The Most Surprising Collaborations of 2020
10 head-turning guest verses to match these strange times.
If you were like most Americans in 2020, you were sitting at a bar with a friend in early March thinking, “Hey, this COVID-19 thing can’t be so bad” right before the NBA cancelled its season and then, moments later, Donald Trump banned all international travel. OK, maybe that was just me—point is, this wasn’t just a year full of deaths that better governments could have avoided (and did avoid) and ceaseless political strife that still paints a grim picture for the U.S. in 2021 even though Trump lost the 2020 election.
It was also a uniquely weird year. And in a time rife with bizarreness, music hasn’t been spared—2020 has had plenty of “WTF?” musical collaborations. Now that it’s been a couple of weeks since FLOOD revealed our best songs and albums of 2020, here’s a look back at the most unexpected collaborations of this completely unexpected year.
It’s not necessarily surprising that The Avalanches have tons of featured artists on their newest album—ditching plunderphonics and sample-heavy work for actual guest vocalists seems inevitable once you have the resources. What doesn’t track at first is getting the guy who gave us “Say It Ain’t So” and plenty of weird Asian-fetishizing lyrics onto the same song as one of 2020’s most evocative musical protestors in noise-rapper Pink Siifu.
This Record Store Day exclusive is about as easy to pin down as a single coronavirus particle. (Yes, keeping the metaphors super relevant for 2020.) But you don’t need to hear it to do a double-take upon learning that a permanently underground-ish flower-punk band has recorded a song with a beloved mainstream pop star.
Dorian Electra feat. Rebecca Black, “Edgelord”
Dorian Electra is probably best known as one of Charli XCX’s many favs in the ever-expanding sphere of metallically clanging, hyperkinetic leftfield pop. Rebecca Black is one of the earliest examples of becoming a viral laughingstock (needlessly so—she was literally a child). One thing she and Electra have in common? Heavy roots in internet culture. But that’s about it.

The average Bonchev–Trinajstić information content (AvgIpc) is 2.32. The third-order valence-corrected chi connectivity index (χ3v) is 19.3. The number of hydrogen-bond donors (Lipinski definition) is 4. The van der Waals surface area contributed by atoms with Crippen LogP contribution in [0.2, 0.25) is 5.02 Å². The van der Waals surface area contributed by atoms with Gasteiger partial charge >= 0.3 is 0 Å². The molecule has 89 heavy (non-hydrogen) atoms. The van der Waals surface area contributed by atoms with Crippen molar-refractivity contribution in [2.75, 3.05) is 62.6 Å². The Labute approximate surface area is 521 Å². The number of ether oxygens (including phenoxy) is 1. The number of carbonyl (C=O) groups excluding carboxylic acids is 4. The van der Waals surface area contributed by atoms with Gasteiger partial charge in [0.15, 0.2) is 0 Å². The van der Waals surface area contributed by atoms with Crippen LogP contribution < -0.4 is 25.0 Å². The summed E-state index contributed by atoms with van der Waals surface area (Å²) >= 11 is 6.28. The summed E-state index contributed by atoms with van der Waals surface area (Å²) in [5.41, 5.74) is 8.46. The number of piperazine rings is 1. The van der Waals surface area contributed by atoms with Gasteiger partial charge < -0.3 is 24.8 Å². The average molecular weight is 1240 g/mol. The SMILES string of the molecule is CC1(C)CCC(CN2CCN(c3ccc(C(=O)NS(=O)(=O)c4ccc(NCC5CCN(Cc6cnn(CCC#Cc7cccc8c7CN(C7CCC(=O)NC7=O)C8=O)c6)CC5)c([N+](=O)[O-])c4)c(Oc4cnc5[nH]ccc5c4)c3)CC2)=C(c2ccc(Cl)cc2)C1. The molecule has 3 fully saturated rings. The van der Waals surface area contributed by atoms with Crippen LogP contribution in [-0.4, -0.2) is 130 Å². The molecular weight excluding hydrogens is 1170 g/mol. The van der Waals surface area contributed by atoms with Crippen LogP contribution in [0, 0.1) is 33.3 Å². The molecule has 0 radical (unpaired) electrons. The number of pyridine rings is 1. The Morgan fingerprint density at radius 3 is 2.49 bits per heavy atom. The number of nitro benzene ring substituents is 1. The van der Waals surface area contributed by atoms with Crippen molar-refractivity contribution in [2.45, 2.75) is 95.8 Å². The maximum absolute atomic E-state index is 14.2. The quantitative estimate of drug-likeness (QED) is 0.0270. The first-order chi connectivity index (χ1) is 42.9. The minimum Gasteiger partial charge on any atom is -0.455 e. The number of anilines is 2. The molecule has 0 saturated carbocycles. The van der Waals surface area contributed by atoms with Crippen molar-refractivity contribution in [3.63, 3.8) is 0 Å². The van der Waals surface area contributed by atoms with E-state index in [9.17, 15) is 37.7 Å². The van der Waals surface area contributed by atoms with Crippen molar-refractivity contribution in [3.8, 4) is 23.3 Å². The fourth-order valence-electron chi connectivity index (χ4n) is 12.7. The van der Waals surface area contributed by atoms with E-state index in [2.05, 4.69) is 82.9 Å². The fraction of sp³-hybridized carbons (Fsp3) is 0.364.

Soccer Mommy has been one of the most consistently praised indie rock acts of the past few years, whereas noise band HEALTH may have peaked critically a decade ago. These two acts feel like products of completely different eras and sounds, yet here on this 2018 single repurposed for HEALTH’s DISCO 4 LP they are, singing about death—something we can all connect on right now.
100 gecs feat. Craig Owens of Chiodos, Fall Out Boy, and Nicole Dollanganger: “hand crushed by a mallet (Remix)”
Look, merely saying “100 gecs” conjures weirdness. In name alone and then in sound, 100 gecs is utterly bizarre. (Does anyone know what a “gec” is yet? Asking for a friend.) Stranger still: inviting 2000s pop-punk and post-hardcore icons, not to mention a doom-folk Grimes acolyte, onto your remixes.
645AR feat. FKA twigs, “Sum Bout U”
When 645AR first emerged, some people genuinely asked whether his music was a joke. FKA twigs, on the other hand, is one of the most acclaimed, innovative musicians of our times. For them to be on the same track is no doubt surprising, but “Sum Bout U” happens to sound great.
Elton John has some history with rappers—Eminem, Young Thug—so maybe in some ways, seeing him alongside 6LACK on a Gorillaz track isn’t that shocking. On the other hand, this one is just a head-scratcher. Rocketman with a guy who opened a tour for notorious homophobes Migos? More crazy ideas from the Blur guy’s weird animated pet project? Everything happens so much.
Allie X feat. Mitski, “Susie Save Your Love”
Fans of indie darling Mitski who aggressively tuned into the Be the Cowboy press cycle may have seen this one coming. Allie X, on the other hand, shares most of her fans with Katy Perry, so suffice it to say that, until now, “Firework” and “Fireworks” existed in entirely different spheres.
It’s a classic not-quite-love tale: Boy meets girl. Or, more accurately, mainstream hip-hop boy tweets about (justifiably) ever-hyped indie rock girl’s music. Girl replies, “hum with me.” And then that actually happens. That this all went down on Twitter might actually be less surprising than Bridgers finding a way to reuse two Punisher images—walking around aimlessly, having recurring dreams—on an Auto-Tuned pop song.
This year’s Quelle Chris & Chris Keys LP is full of features, as are many hip-hop albums. But most hip-hop albums don’t have features from Merrill Garbus, best known as the hollering, vicious voice behind tUnE-yArDs. Her most jarring Innocent Country 2 appearance is on “Graphic Bleed Outs,” on which she uses being stabbed to death as a metaphor for a broken love. It’s hard to blame the extreme comparison—death was everywhere in this strange, unprecedented year. FL